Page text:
Hands-On Curriculum Boosts Applied Computer Science Program

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From landing a job at Amazon to preparing for summer internships with Moody’s and PTC, Dominican University of California’s Applied Computer Science (ACS) students and recent alumni are career-ready thanks to the program’s hands-on curriculum, in which students work with faculty on real-world coding projects from day one.

Students in the Barowsky School of Business are mentored by faculty with a wide breadth of software engineering experience in the tech industry. Career services, students clubs, and networking opportunities also are built into the program, with some students selecting to live on campus while attending classes online in order to take advantage of Dominican’s proximity to San Francisco and Silicon Valley.

Casey Spurgeon, director of career outcomes and talent partnerships, typically begins working with students toward the end of their first year.

“We take a holistic approach to partnering with students on their job search and future selves,” Casey says. “The program runs hand-in-hand with our courses to ensure that each student is prepared for the job market based on direct feedback from industry.”

Because ACS course tutorials are all vetted and aligned with industry standards, ACS students stand out while applying for jobs with a range of employers – from startup to established name brands.

Casey works with students who have opted in to job-seeking in order to help them develop a roadmap for success. Together, they take a deep dive look into resumes, LinkedIn profiles, and digital portfolios. As students start to apply for internships and jobs, they are encouraged to meet with Casey every two weeks to ensure maximum traction.

“We review their job search data, prepare for interviews, and run through how to negotiate a starting salary,” he says.

While he cannot guarantee that every student will be hired, Casey carefully matches candidates to jobs and hiring managers. The students are very much in the driver’s seat – aided by important insight from Casey.

“I present opportunities and they tell me if they are interested. I recommend everyone, but also give feedback if I professionally feel they are not ready yet.”

ACS students and recent alumni:

  • Zain Raza is a second-year student who is set to graduate this year. Currently working as a Teaching Assistant (TA) in the ACS program, he’s also served as a peer mentor for first-year students, as well as the leader of the program’s Technical Interview Club. He recently received an offer from PTC to join them as a software engineer.
  • Yin Chang is a second-year international student who has served as a TA and curriculum assistant for the program. Yin recently was offered an internship at Moody’s, the credit rating agency.
  • Dylan Player, a first-year student, is part of the Shopify Dev Degree program. Not only is he taking classes with Dominican’s ACS faculty, he’s also building an impressive resume working with development teams at e-commerce platform Shopify. Dominican is the only US partner for the Shopify Dev Degree program.
  • Abhishek Kulkarni graduated from the ACS program in the summer of 2021. Abhishek came to the United States to attend the program, and served as a TA while holding an internship with a Boston-based startup called Dispatch. At the end of 2021, Abhishek received an offer from Amazon.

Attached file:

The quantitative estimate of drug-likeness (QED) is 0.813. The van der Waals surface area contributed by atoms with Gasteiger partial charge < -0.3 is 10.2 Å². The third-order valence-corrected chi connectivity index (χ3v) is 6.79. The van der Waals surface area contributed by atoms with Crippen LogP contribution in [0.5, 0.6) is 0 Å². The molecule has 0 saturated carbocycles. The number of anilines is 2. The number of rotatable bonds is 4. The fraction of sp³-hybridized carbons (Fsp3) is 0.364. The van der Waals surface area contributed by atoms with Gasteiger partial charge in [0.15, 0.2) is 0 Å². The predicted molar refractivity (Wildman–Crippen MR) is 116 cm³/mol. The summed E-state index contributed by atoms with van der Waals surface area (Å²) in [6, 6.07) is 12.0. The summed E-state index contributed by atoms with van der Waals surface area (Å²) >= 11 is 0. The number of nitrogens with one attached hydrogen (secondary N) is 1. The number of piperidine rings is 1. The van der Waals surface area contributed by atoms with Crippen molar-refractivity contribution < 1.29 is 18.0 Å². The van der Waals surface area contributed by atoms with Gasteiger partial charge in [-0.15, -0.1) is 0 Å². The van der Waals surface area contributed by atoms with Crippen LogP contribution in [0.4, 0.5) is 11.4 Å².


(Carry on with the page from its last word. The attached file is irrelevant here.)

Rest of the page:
• Brooklyn Dippo is a first-year student who also is part of the Shopify Dev Degree program. Brooklyn joined the program as a second-degree student, after earning her initial bachelor’s degree in communication from the University of San Diego. Brooklyn also has worked as an education policy analyst and a college counselor before focusing on computer software engineering. She participated in the Google CSSI program, geared toward high-achieving computer science students and currently is part of the ACS student council.

Since the ACS program was absorbed by Dominican in fall 2021, faculty in the University’s Barowsky School of Business (BSB) have fine-tuned the career-friendly program. Indeed, the program showcases the inherent advantages of a small school education.

Introductory work covers the fundamentals of programming, writing pseudocode and drawing flowchart diagrams. Students then advance their technical skills – learning SQL database structure, data modeling, authentication & authorization, class-based forms, and automated testing. They study data structures and algorithms to see how arrays, linked lists, and hash tables work and then build structures from scratch, analyze complexity, and benchmark performance in an application to gain an understanding of real-world tradeoffs.

Integrated into the curriculum are intensive courses in which immersive experiences give students time to apply their skills to building original products and practice software engineering skills. The recent winter intensive, for example, was a week of coding with daily check-ins and feedback from instructors focused on UI/UX and delivering a high-quality product to be included in the student portfolio. Students also learn and implement sales strategies by performing contracting work with clients, creating projects according to specification, gaining experience finding contracting work, and ensuring client satisfaction.

First-year student Dylan Player says this is exactly the experience he was hoping for when moving from Alabama to study at Dominican.

“I really never considered any other programs,” Dylan says. “ACS at Dominican is completely different from all other college programs. Dominican is teaching skills that are needed right now in industry.”

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